It’s ironic. Kansas Governor Sam Brownback wants Kansas to become one of the most hospitable states in the nation for business, but one of the steps he’s taking to do this might spell the end of a proven program that helps business start-ups get off to the right start and offers continuing assistance into the future.
Earlier this week, I met and visited with Karmi Green at the Prairie Enterprise Project here in Great Bend. She provides free, confidential business coaching to those starting a new business or tweaking an existing business.
I asked her what she would do if I came into her office and told her I wanted to start a business selling baby blankets. I was just threw an off-the cuff idea out. It was the first thing that popped into my head. Much to my surprise, she smiled and said okay, and began.
The first thing she would do after visiting and getting to know the client for a while, helping them to define why they wanted to start a business in the first place, would be to have them create a “Back of the envelope business plan.” We started working through it and as we broke down different aspects of what it would take, I was able to envision a real and viable business. This could really work, if I really wanted to do it. If I did, she would have been with me every step of the way from the initial spark to the day I open the doors and on into the future. Again, all of this absolutely free with confidentiality assured.
The new year is a time for reflecting and making resolutions. When I see something I did was a smart move and made my life better, I don’t decide to quit doing it. As a community, we need to reflect. As I listened to Green tell about the people she helped as an Enterprise facilitator these past 10 years, I had to wonder why we would allow this project to simply fade away--which it will if a new source of funding isn’t found in the next year.
What’s this? I thought it was free, you say. Well, it is for the business person using her services, but Green still has to eat. She still has to put gas in her car and needs a phone and a heated office for obvious reasons. The money comes from somewhere, and that’s been from taxpayers via city and county governments, and through the sale of tax credits via the state government. It’s a non-profit funded in large part by tax dollars. Your’s and mine. It’s an expenditure I approve of, like free and public education and the presence of police and fire department personnel. The reason is, to keep these things funded, people need to have jobs that create the tax dollars that pay for these things, and this program is one really good way of creating jobs.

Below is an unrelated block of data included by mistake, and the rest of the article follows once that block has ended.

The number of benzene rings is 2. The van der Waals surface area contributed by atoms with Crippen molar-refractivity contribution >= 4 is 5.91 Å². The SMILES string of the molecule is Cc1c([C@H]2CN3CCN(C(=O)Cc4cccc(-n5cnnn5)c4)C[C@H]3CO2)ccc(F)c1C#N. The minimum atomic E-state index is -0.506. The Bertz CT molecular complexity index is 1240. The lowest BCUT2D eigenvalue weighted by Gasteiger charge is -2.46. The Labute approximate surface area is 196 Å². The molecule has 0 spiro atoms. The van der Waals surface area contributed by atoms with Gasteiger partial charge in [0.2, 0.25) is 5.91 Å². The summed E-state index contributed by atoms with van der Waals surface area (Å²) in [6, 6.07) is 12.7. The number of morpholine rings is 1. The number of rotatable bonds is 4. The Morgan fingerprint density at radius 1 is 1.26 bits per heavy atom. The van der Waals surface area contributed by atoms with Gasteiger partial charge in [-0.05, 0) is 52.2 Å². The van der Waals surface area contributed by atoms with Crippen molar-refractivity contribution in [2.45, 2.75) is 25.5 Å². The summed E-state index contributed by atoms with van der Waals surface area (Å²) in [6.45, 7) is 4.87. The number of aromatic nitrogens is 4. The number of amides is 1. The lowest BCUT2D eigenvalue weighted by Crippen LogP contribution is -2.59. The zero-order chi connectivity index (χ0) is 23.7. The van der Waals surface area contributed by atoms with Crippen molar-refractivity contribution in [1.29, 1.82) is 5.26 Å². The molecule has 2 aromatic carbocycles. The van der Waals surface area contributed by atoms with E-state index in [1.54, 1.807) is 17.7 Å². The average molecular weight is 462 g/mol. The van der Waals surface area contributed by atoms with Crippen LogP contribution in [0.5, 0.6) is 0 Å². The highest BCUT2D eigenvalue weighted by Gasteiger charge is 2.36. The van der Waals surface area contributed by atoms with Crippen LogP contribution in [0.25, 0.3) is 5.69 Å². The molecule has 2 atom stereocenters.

Brownback’s elimination of the sale of tax credits swung a life-threatening blow to the Prairie Enterprise Project. Funds from the sale of these tax credits make the budget, and the lack of them breaks it. By charging unearned income tax, the state could provide tax credits for sale. This will allow the state to eliminate unearned income tax, which in theory would make the state more attractive for starting or locating an existing business. That means, if you own a business, you don’t pay state income tax on the income derived from the business. If you only work for the business, you earn your income, and therefore you pay state income tax on it.
Follow the train of logic here, and it becomes apparent that everyone who resides in Kansas should be grabbing the backs of envelopes and whipping out napkins at local diners and jotting down business plans like mad until they hit on the right one. If only one percent of them turned out to be a viable plan, think of the jobs that could be created! I hate to admit it, but I can begin to understand Brownback’s thinking here.
People who own a business will benefit most from this taxing structure-as long as it is a good and viable business. For the vast majority of us, it doesn’t pay to own a business that doesn’t pay but offers a tax break. And that is why we need to keep the Prairie Enterprise Project in business. We don’t need to have a lot of people enamoured with an idea, but lacking business savvy and experience creating a bunch of failed businesses. All that does is stoke the fires of those with “Can’t do” attitudes and cause paralysis among those who have failed but could succeed if they give it another try. Green is very happy to report she has helped hundreds of people determine their idea simply wouldn’t work the way they first thought it would--saving them thousands of dollars and their pride to boot.
We as a community financially support projects like the new ballpark or whatever will come of the convention center, so the comparatively small amount of money is not the issue here. Who knows, some of the businesses that may be born out of the project could grow to use a convention center, or at the very least, sponsor a baseball team.